Matt Ryan completed this pass. You might not be so lucky.

Throw accuracy is a controversial and poorly understood rating in Madden 13.  Many quarterbacks who have high throw accuracy ratings frustrate players who have difficulty hitting open wide receivers with them (cough, cough Matt Ryan).  One reason for this is Madden 13 divides accuracy into short, medium, and deep accuracy.  The throw accuracy rating is not a single rating but a combination of these three ratings.

Warning: Math Ahead!

We ran a multiple regression analysis to determine the relative contributions of short accuracy, medium accuracy and deep accuracy to the throw accuracy rating.  Our data set was the publicly released EA Sports complete player roster for Madden 13.  We assumed that the short, medium, and deep accuracy ratings were independent.

Our regression analysis indicated that all three sub-ratings significantly contributed to the throw accuracy rating.  The equation that best predicted the throw accuracy rating was THA = -1.7 + 0.641*SAC + 0.308*MAC + .060*DAC.  This accounted for approximately 90% of the variability in the throw accuracy rating.  This means that a quarterback with 0 in all three sub-ratings would have a predicted throw accuracy rating of -1.7. Even though this is obviously not possible, the quarterback accuracy sub-ratings were high enough for us to disregard this. For every one point increase in short accuracy rating, the throw accuracy rating would increase by 0.641 points.  Similarly, for every 1 point increase in deep accuracy rating, the throw accuracy rating would increase by 0.060 points.  This means that in general, short accuracy rating contributes about ten times as much to the throw accuracy rating as the deep accuracy rating does.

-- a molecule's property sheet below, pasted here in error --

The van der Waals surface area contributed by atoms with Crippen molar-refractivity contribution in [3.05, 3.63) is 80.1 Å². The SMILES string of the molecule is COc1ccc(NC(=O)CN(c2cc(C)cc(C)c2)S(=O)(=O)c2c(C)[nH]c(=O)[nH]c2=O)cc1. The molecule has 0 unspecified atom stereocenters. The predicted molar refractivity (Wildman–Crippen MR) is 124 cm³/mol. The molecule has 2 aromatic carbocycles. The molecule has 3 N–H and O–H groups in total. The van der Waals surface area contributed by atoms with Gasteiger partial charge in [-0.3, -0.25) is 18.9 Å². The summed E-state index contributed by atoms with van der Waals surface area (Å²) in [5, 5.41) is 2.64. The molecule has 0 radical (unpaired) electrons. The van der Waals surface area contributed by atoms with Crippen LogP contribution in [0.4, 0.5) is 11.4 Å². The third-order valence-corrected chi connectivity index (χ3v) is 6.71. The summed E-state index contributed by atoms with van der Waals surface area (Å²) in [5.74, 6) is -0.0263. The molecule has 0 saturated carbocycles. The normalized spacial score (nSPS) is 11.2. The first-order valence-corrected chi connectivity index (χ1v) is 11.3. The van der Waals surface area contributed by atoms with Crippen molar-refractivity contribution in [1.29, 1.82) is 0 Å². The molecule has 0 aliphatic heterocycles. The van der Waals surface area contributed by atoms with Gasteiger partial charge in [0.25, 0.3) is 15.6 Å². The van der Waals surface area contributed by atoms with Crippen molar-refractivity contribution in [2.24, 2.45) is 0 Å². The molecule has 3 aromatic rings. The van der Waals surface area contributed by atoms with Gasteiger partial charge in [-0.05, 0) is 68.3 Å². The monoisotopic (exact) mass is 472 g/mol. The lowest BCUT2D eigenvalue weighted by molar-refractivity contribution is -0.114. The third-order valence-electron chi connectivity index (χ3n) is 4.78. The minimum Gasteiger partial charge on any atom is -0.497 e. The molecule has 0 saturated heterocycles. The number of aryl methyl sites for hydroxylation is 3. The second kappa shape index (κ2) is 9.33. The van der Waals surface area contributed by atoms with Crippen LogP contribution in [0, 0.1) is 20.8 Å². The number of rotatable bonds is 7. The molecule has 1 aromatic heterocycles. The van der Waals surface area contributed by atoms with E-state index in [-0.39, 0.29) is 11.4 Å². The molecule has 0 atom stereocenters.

These weights do not accurately reflect the preferences of madden players.  Therefore the throw accuracy rating as judged by the game is not representative of throw accuracy in a typical player vs player game.  To illustrate the effect of different weights on throw accuracy, we adjusted the equation for throw accuracy such that the relative weights of short accuracy and deep accuracy were flipped (ADJUSTED THA = -1.7 + .0.060*SAC + 0.308*MAC + 0.641*DAC).  We then compared the throw accuracy rating to our adjusted rating.

Okay The Math is Over!

For those of you who skipped or did not understand the math section, we developed an adjusted throw accuracy rating that we believe better represents the actual throw accuracy of quarterbacks in player vs. player games.

Below is a table comparing the game derived throw accuracy to our adjusted value.  The quarterbacks are ranked by adjusted throw accuracy.  Starters (or presumed starters) are highlighted in yellow.  Backup quarterbacks are highlighted in teal.

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We found some results that did not surprise us based on player complaints.  For instance, Matt Ryan is tied for the 24th best adjusted accuracy with such superstar quarterbacks as Ryan Mallett, Colin Kapernick, and Ryan Lindley.  Another quarterback that often frustrates players, Matt Schaub, has his accuracy decrease from a game value of 90 to an adjusted value of 80, making him similiar to Josh Freeman and Brandon Weeden.

However, this also produced several surprises. First, both Robert Griffin III and Andrew Luck have higher adjusted accuracy ratings than 3 time NFL MVP Peyton Manning.  Second, the notoriously inaccurate Tim Tebow has an adjusted accuracy of 75 while Mark Sanchez, who has a game accuracy rating 8 points higher, has an adjusted accuracy of only 74.  Third, Brock Osweiler has an adjusted accuracy rating in the top 15, which is by far the best of any backup and is in fact better than 18 starters.